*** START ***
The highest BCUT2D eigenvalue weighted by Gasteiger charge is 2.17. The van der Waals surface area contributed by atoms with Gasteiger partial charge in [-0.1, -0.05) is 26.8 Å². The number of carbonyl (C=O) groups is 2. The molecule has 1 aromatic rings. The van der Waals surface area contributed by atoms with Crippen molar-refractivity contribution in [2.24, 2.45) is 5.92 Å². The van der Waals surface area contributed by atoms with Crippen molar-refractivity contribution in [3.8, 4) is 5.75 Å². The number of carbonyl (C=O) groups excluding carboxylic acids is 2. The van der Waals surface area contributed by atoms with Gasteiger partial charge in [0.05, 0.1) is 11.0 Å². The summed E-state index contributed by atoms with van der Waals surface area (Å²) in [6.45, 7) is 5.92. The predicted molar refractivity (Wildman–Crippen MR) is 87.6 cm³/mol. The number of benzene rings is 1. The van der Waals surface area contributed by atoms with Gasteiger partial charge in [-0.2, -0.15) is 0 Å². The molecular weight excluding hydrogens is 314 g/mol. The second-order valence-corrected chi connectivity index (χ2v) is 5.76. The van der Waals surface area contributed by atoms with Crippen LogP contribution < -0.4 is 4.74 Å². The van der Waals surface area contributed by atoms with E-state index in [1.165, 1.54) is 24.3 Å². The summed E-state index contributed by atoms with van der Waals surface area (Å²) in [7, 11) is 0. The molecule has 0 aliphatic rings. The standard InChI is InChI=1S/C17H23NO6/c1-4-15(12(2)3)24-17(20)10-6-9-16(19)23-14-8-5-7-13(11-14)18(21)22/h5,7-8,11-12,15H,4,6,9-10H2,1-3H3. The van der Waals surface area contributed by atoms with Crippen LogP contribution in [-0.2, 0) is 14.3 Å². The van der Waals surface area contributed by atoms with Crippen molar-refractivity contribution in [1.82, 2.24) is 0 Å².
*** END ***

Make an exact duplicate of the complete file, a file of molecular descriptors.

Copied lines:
The highest BCUT2D eigenvalue weighted by Gasteiger charge is 2.17. The van der Waals surface area contributed by atoms with Gasteiger partial charge in [-0.1, -0.05) is 26.8 Å². The number of carbonyl (C=O) groups is 2. The molecule has 1 aromatic rings. The van der Waals surface area contributed by atoms with Crippen molar-refractivity contribution in [2.24, 2.45) is 5.92 Å². The van der Waals surface area contributed by atoms with Crippen molar-refractivity contribution in [3.8, 4) is 5.75 Å². The number of carbonyl (C=O) groups excluding carboxylic acids is 2. The van der Waals surface area contributed by atoms with Gasteiger partial charge in [0.05, 0.1) is 11.0 Å². The summed E-state index contributed by atoms with van der Waals surface area (Å²) in [6.45, 7) is 5.92. The predicted molar refractivity (Wildman–Crippen MR) is 87.6 cm³/mol. The number of benzene rings is 1. The van der Waals surface area contributed by atoms with Gasteiger partial charge in [-0.2, -0.15) is 0 Å². The molecular weight excluding hydrogens is 314 g/mol. The second-order valence-corrected chi connectivity index (χ2v) is 5.76. The van der Waals surface area contributed by atoms with Crippen LogP contribution < -0.4 is 4.74 Å². The van der Waals surface area contributed by atoms with E-state index in [1.165, 1.54) is 24.3 Å². The summed E-state index contributed by atoms with van der Waals surface area (Å²) in [7, 11) is 0. The molecule has 0 aliphatic rings. The standard InChI is InChI=1S/C17H23NO6/c1-4-15(12(2)3)24-17(20)10-6-9-16(19)23-14-8-5-7-13(11-14)18(21)22/h5,7-8,11-12,15H,4,6,9-10H2,1-3H3. The van der Waals surface area contributed by atoms with Crippen LogP contribution in [-0.2, 0) is 14.3 Å². The van der Waals surface area contributed by atoms with Crippen molar-refractivity contribution in [1.82, 2.24) is 0 Å².